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View Diary: UPDATED: BREAKING:Britain Didn't Sell Kind of "Ingredients" for Nerve Gas to Syria (154 comments)

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  •  I'm sorry, I'm going to have to jump out of this (1+ / 0-)
    Recommended by:
    marsanges

    diary. Nearly everyone commenting is completely clueless as to how international trade works, and this diary is an embarrassment to this site.

    For the record, I am unequivocally and without reservation opposed to a war with Syria, but we don't need to distort facts and outright lie in order to build a case against it.

    Critical thinking is necessary. And I've lost a lot of respect for you today, that you won't even change your diary title and let something so absurd stay out in the open.

    There is absolutely no evidence that Britain sold chemicals to Syria. None. They issued export licenses to British companies, who were exporting commonly-used chemicals. Those are two entirely different things.

    Coca-Cola steals water from already thirsty nations in order to bottle Coke there. You wouldn't write a diary saying "US stealing water from drought-ravaged Nigeria," would you? I don't know. Maybe you would.

    P.S. I am not a crackpot.

    by BoiseBlue on Sun Sep 01, 2013 at 01:22:44 PM PDT

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    •  Honestly, the issue of Coke and water (0+ / 0-)

      is a pretty big deal. Although I'd say that the oil companies' actions in Nigeria are far worse.

      You wouldn't write a diary saying "US stealing water from drought-ravaged Nigeria," would you? I don't know. Maybe you would.
      Well, obviously not now. Damn, you just stole my next rec list diary;)
      that you won't even change your diary title and let something so absurd stay out in the open.
      What was it that you suggested I change it to? I'm not getting the issue here. Are these only banned now for economic reasons?
      They issued export licenses to British companies, who were exporting commonly-used chemicals. Those are two entirely different things.
      This I disagree with. British companies importing to Syria is a good as Britain doing so. All arms sold from the US come from private companies. Does that mean thatthe US is not the largest international arms dealer?

      If debt were a moral issue then, lacking morals, corporations could never be in debt.

      by AoT on Sun Sep 01, 2013 at 01:35:34 PM PDT

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    •  indeed, most of the commenters here are jumping (1+ / 0-)
      Recommended by:
      BoiseBlue

      the gun (and perhaps the shark).

      Flourides are no more "ingredients for chemical weapons" than water is. Or rubbing alcohol.

      There's no "here" here. (shrug)

    •  If there's nothing to it why did they suspend (0+ / 0-)

      the licences to sell these particular chemicals to syria 10 months after the slaughter began?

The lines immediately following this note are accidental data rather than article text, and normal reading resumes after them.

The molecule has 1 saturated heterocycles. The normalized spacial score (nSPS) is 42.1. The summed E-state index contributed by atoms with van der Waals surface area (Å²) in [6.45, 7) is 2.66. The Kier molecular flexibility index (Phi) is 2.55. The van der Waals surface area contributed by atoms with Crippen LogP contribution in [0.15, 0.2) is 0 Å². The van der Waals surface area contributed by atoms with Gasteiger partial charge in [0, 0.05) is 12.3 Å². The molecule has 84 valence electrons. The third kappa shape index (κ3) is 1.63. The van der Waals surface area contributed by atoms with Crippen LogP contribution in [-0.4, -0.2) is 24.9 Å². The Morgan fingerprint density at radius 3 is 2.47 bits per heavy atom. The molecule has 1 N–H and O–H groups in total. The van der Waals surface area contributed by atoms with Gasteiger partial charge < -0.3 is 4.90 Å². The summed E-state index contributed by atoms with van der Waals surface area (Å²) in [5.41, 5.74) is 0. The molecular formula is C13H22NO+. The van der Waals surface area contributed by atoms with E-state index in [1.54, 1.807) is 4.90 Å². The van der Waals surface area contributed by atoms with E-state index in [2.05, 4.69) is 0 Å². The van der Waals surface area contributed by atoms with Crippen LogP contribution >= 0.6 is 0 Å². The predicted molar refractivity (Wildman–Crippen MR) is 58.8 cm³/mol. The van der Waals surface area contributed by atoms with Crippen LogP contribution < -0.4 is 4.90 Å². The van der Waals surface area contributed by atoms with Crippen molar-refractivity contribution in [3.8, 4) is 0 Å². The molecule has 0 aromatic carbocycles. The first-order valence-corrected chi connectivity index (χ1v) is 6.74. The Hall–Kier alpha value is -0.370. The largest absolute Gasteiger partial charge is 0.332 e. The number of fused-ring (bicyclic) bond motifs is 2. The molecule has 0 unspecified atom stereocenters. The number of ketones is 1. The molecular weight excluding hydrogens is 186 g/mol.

If work was a good thing, the rich would have it all and not let you do it. -- Elmore Leonard

      by voroki on Sun Sep 01, 2013 at 01:48:30 PM PDT

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      •  because an economic embargo was put in place, (0+ / 0-)

        and those industrial chemicals fall under that economic embargo.  They are used to manufacture everything from glass drinking cups to baby diapers.

        They were NOT embargoed as "military" products, because they are NOT "military" products.  They are plain old ordinary industrial chemicals.  You yourself can buy them online right here in the US from any chemical company (though the stuff is pretty dangerous to handle so the chemical company might not want to sell it to private individuals for liability purposes). There's nothing illegal about it.

        You are barking up the wrong tree.

        •  They were embargoed as "dual use" (0+ / 0-)

          from what I can tell. But that category is extremely broad and includes things like PCs and even some console gaming systems. Correct me if I'm wrong on that though.

          If debt were a moral issue then, lacking morals, corporations could never be in debt.

          by AoT on Sun Sep 01, 2013 at 02:21:43 PM PDT

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      •  Because facts on the ground change? (1+ / 0-)
        Recommended by:
        AoT

        Your question is worded in a way that there can be multiple answers.

        The simplest answer is that the goods were exported for commercial use, and there was no reason to deny a license to export them for that reason. I used this example above: it could be something as innocuous as a Colgate plant stationed in Syria that bought the product and there was no reason to deny the license. Then the war in Syria ratcheted up and Britain faced pressure to deny the licenses in the event that months later people would write blogs declaring that Britain sold deadly chemicals to Syria.

        P.S. I am not a crackpot.

        by BoiseBlue on Sun Sep 01, 2013 at 02:23:59 PM PDT

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